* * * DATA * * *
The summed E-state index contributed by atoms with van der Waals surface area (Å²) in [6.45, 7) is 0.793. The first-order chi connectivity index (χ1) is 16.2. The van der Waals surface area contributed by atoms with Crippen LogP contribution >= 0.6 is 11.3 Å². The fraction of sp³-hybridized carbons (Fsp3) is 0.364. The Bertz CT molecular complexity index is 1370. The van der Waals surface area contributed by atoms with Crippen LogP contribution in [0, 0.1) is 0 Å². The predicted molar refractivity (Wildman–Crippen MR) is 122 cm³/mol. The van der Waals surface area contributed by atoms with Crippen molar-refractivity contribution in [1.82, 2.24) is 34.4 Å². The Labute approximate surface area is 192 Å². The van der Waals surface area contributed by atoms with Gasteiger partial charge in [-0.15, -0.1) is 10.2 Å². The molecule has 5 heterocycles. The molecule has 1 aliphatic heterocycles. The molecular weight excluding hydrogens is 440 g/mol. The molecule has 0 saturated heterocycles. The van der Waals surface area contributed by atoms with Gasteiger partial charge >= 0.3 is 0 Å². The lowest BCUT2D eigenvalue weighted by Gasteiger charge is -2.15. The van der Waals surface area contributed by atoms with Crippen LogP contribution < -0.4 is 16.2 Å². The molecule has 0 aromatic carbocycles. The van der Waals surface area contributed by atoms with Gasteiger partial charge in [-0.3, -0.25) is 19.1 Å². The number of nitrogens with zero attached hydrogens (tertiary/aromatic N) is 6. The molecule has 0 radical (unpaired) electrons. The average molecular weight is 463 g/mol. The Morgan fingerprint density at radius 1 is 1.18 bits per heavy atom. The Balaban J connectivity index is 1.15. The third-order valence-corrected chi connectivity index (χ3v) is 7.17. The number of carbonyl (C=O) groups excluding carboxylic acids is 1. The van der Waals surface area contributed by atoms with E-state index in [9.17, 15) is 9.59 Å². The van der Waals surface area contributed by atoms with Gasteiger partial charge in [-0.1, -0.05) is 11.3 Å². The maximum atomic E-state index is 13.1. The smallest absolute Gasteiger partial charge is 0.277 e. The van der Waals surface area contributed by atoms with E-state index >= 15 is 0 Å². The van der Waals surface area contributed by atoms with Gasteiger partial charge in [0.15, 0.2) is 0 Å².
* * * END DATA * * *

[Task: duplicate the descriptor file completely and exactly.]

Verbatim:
The summed E-state index contributed by atoms with van der Waals surface area (Å²) in [6.45, 7) is 0.793. The first-order chi connectivity index (χ1) is 16.2. The van der Waals surface area contributed by atoms with Crippen LogP contribution >= 0.6 is 11.3 Å². The fraction of sp³-hybridized carbons (Fsp3) is 0.364. The Bertz CT molecular complexity index is 1370. The van der Waals surface area contributed by atoms with Crippen LogP contribution in [0, 0.1) is 0 Å². The predicted molar refractivity (Wildman–Crippen MR) is 122 cm³/mol. The van der Waals surface area contributed by atoms with Crippen molar-refractivity contribution in [1.82, 2.24) is 34.4 Å². The Labute approximate surface area is 192 Å². The van der Waals surface area contributed by atoms with Gasteiger partial charge in [-0.15, -0.1) is 10.2 Å². The molecule has 5 heterocycles. The molecule has 1 aliphatic heterocycles. The molecular weight excluding hydrogens is 440 g/mol. The molecule has 0 saturated heterocycles. The van der Waals surface area contributed by atoms with Gasteiger partial charge >= 0.3 is 0 Å². The lowest BCUT2D eigenvalue weighted by Gasteiger charge is -2.15. The van der Waals surface area contributed by atoms with Crippen LogP contribution < -0.4 is 16.2 Å². The molecule has 0 aromatic carbocycles. The van der Waals surface area contributed by atoms with Gasteiger partial charge in [-0.3, -0.25) is 19.1 Å². The number of nitrogens with zero attached hydrogens (tertiary/aromatic N) is 6. The molecule has 0 radical (unpaired) electrons. The average molecular weight is 463 g/mol. The Morgan fingerprint density at radius 1 is 1.18 bits per heavy atom. The Balaban J connectivity index is 1.15. The third-order valence-corrected chi connectivity index (χ3v) is 7.17. The number of carbonyl (C=O) groups excluding carboxylic acids is 1. The van der Waals surface area contributed by atoms with E-state index in [9.17, 15) is 9.59 Å². The van der Waals surface area contributed by atoms with Gasteiger partial charge in [-0.1, -0.05) is 11.3 Å². The maximum atomic E-state index is 13.1. The smallest absolute Gasteiger partial charge is 0.277 e. The van der Waals surface area contributed by atoms with E-state index >= 15 is 0 Å². The van der Waals surface area contributed by atoms with Gasteiger partial charge in [0.15, 0.2) is 0 Å².